colcannon

Bangers and mash is a traditional English dish and the quintessential “pub food”; it can be made for large groups of people at once with relative ease. This isn’t your standard bangers and mash dish since it’s typically served with beef or pork sausage and mashed potatoes, and I’m being crazy and using lamb sausage and colcannon. Regardless, this dish still has the same desired effect: it’s a hearty, savory dish that really hits the spot on a rainy day.

A perfect sausage for this dish was Lava Lake Lamb’s Rosemary and Garlic Sausage, which had a rich sausage flavor but was only slightly “lamby” in taste – in the end it was an excellent pairing of this savory sausage and the mild, buttery colcannon.

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NOTE: An updated version of this recipe appears in my cookbook, The Ancestral Table.

Although there are variations of potato/kale combos found all over Europe, I’m inclined to believe that the Irish variation, colcannon, is grandaddy of them all. First of all, the Irish basically own the creative rights to cabbage. The Romans introduced cabbage to most of Europe back in the day, except that when they got to Ireland it was already there! By tracing the word for cabbage linguistically, it appears that cabbage has been a part of the Irish (well, Celt at the time) diet since the Iron age. Potatoes weren’t introduced to Europe until the 16th Century, with the Irish and French being the first to really embrace them, and so colcannon came about sometime thereafter.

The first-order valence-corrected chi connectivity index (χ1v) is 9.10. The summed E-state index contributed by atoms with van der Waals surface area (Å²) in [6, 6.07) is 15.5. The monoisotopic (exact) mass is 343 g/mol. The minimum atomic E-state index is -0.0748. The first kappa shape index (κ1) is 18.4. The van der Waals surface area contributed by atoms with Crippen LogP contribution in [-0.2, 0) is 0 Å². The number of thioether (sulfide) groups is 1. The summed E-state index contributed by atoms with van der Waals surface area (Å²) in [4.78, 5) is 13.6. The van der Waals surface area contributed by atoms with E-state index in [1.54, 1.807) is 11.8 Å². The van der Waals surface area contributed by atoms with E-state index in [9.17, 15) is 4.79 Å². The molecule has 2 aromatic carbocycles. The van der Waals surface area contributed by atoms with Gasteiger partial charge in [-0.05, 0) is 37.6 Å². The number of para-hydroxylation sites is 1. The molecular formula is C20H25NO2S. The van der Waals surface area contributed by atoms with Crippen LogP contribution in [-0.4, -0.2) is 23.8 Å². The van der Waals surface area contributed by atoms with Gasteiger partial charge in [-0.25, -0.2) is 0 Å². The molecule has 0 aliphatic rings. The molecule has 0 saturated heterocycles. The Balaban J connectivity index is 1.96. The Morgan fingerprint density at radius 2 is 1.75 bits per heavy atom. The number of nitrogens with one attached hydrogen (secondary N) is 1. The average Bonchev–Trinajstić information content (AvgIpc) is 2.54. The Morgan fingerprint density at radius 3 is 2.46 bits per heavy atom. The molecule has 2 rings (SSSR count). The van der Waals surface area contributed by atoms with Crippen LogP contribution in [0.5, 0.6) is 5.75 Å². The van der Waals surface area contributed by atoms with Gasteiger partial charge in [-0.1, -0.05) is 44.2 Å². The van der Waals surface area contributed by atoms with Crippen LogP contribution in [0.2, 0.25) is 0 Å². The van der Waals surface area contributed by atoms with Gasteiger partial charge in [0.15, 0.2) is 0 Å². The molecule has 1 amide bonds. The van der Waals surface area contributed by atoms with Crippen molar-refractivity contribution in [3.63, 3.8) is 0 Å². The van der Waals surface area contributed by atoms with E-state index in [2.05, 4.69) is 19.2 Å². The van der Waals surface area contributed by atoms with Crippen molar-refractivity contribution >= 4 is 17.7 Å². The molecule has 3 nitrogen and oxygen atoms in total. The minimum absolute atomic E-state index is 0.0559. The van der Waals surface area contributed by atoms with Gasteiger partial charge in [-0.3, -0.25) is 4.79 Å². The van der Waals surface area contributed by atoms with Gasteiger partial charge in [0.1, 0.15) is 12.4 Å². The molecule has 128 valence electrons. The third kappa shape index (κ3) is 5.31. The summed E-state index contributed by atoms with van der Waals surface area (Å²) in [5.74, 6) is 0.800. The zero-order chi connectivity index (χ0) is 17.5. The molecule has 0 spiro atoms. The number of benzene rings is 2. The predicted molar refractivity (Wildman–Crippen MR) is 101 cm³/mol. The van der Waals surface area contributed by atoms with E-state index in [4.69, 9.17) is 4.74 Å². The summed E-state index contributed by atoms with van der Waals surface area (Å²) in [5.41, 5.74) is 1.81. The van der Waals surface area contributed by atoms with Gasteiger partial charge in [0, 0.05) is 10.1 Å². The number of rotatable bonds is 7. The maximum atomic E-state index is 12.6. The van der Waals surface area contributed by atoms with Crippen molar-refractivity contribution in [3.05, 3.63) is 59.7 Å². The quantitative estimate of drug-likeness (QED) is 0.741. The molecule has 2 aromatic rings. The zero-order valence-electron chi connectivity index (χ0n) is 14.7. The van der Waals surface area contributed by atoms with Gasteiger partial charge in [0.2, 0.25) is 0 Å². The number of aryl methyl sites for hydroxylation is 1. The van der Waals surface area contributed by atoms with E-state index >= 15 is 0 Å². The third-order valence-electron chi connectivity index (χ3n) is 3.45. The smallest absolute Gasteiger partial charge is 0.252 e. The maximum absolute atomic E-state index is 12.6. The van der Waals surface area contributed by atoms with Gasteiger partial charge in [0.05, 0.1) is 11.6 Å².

Although colcannon is treated as a St. Patrick’s Day dish here in the US, it’s traditionally a Halloween dish in Ireland. Some families would put a plate of colcannon outside their front door with a large chunk of butter in the middle to feed ghosts/fairies that were passing by. It also was closely related to marriage divination, in that trinkets (wedding rings, coins) would be hidden in the colcannon and the girl that found the trinket would be the next to marry.

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